My grandfather and the swan

Cape_7
My 82 year old grandfather – Opa – saw a family with this floating swan in the distance.

“I want to ride that swan,” Opa said. I laughed it off, but then we got closer and closer to the swan.

“I really want to ride on that,” Opa said again, without any fear of embarrassment. Finally, Opa waded up to the swan, politely asked the family if he could jump on, and he did.

There’s a life lesson in there, a tenacious attitude that’s admirable. When you want to ride a floating swan, you do it.

Sonder

Everyone has a story, as vivid and complex and weird as yours. This isn’t something you think about when you walk down the street, passing dozens of strangers that you’ll likely never see again. But it is inherently true. They all have stories. You are not the main character. You are a small piece in a sprawling, chaotic world.

There is a website – and now a YouTube channel – called The Dictionary of Obscure Sorrows. They wrap profound concepts into tiny little word packages. And they call this sonder.

sonder

n. the realization that each random passerby is living a life as vivid and complex as your own—populated with their own ambitions, friends, routines, worries and inherited craziness—an epic story that continues invisibly around you like an anthill sprawling deep underground, with elaborate passageways to thousands of other lives that you’ll never know existed, in which you might appear only once, as an extra sipping coffee in the background, as a blur of traffic passing on the highway, as a lighted window at dusk.

Gen Y

I really dislike the word millennial. I dislike it for a few reasons. For one, the word comes with a certain stigma. Young, spoiled, pretentious, entitled. For two, I think Gen Y sounds cooler. For three, it’s four syllables, and I’m not a fan of any word with more than three syllables.  For four, I think the whole concept of generations (The Greatest Generation*, The Silents, Baby Boomers, Gen X, Gen Y) is ridiculous and just a completely arbitrary construct.

*You want to talk about pretentious? How about referring to your collective selves as the GREATEST GENERATION. 

I was reading a column in the New York Times about millennials. It was not positive. There are a lot of those types of columns these days as we slowly make our way and slither our tentacles into the U.S. workforce. The premise: we’re terrible people, we love our phones, we have no attention spans, we can’t talk to anyone, and the world is doomed. Here’s an except:

The art of conversation is almost a lost one. People talk as they ride bicycles – at a rush – without pausing to consider their surroundings. What has been generally understood as cultured society is rapidly deteriorating into baseness and voluntary ignorance. 

OK, listen, I know we talk fast and we text a lot and we sometimes … oh no, wait … that’s not from the New York Times, that’s a quote from Marie Corelli in 1905.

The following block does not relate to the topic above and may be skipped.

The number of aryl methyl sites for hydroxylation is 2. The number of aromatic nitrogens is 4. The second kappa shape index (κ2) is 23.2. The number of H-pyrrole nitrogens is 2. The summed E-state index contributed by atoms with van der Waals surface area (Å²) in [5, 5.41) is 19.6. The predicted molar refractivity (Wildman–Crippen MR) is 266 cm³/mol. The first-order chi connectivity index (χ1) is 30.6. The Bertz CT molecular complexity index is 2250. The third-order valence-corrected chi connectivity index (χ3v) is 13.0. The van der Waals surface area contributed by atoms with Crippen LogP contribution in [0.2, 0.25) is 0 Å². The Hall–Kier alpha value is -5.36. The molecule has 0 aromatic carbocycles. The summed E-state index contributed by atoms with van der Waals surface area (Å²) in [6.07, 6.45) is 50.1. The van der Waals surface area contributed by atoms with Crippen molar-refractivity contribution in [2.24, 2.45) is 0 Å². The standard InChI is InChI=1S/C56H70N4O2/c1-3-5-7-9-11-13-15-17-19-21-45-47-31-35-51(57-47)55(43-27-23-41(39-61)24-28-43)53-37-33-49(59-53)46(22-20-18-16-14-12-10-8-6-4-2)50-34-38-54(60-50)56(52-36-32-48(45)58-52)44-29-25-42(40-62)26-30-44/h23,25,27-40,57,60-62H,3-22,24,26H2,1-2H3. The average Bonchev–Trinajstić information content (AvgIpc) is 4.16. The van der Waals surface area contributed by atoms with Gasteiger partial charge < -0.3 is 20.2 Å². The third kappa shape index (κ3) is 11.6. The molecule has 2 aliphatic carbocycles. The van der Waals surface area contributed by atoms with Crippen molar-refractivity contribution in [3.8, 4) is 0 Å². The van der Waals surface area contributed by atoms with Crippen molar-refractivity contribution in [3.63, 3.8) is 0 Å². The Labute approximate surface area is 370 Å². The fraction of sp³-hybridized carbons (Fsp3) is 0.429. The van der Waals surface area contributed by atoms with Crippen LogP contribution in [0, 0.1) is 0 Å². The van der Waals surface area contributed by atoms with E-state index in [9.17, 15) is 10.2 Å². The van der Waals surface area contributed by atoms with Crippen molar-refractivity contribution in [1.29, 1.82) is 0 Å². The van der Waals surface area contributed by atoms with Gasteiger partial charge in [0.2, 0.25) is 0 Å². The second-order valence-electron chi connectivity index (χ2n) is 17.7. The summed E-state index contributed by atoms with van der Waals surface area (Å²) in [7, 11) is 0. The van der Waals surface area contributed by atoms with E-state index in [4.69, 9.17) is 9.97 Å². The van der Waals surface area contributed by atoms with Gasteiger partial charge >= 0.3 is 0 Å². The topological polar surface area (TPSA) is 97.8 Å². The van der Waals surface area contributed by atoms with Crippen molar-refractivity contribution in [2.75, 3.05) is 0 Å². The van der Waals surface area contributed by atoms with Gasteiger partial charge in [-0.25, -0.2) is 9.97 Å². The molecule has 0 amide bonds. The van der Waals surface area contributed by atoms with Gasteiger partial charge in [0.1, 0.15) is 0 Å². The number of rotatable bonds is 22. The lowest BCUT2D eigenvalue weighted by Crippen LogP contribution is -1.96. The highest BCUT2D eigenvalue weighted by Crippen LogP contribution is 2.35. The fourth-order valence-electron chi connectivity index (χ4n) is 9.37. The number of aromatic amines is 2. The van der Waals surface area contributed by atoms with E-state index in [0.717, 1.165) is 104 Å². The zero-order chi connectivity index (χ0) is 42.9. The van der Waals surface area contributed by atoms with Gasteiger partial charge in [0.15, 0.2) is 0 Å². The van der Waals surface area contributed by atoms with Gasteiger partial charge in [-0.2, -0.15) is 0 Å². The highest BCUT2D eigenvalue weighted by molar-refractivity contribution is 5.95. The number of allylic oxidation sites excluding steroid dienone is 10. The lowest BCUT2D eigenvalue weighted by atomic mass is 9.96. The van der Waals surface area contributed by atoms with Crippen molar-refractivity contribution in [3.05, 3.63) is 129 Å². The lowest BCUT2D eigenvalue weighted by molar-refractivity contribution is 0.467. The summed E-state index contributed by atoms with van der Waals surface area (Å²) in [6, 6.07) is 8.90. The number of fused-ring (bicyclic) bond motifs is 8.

Alright, here’s the real quote:

Our youth now love luxury. They have bad manners, contempt for authority. They show disrespsect for their elders.

Alright, bro, I know our manners aren’t the best and we’re sometimes disrespectful and we tend to … wait a second, that’s a quote from Socrates in 500 BC.

Here is a quote from 100 years ago:

A hundred years ago it took so long and cost so much to send a letter that it seemed worth while to put some time and thought into writing it. Now the quickness and the cheapness of the post seem to justify the feeling that a brief letter to-day may be followed by another next week – a line “now” by another to-morrow.

The point I’m trying to make here, if you haven’t figured it out already, is this:

1. Every generation hates the generation that comes after it.

and

2. The reasons are similar.

You think that the pace of modern life is too fast and the world is changing too quickly and everyone is spoiled and no one can have a conversation, but what you don’t realize is that everyone has been saying that forever.

I think this cycle plays itself out over and over again because: as you get older, you start to feel like you don’t matter anymore. You see new technology and new slang and new ways of doing things and you think, Jesus, this is so different than what I’m used to, this is terribly confusing, this doesn’t feel right, this is uncomfortable. Heck, I feel this way sometimes and I’m 24 years old.

But this type of thought process lends itself to criticizing an entire generation, with supremely broad strokes, just like Socrates did in 500 BC and some random woman named Marie Corelli did in 1905. And of course the cycle continues to play itself out today.

I loved this exchange from an episode of Louie a few weeks ago:

24 year old: Do you want your kids’ world to be a step above yours? Isn’t that what we’re all doing?

Louis CK: Sure.

24 year old: So, doesn’t it follow that if you’re a good parent and your kids evolve and are smarter than you, they’re gonna make you feel kind of dumb?

Louis CK: Yeah, yeah, I guess so.

24 year old: So if you feel stupid around young people, things are going good!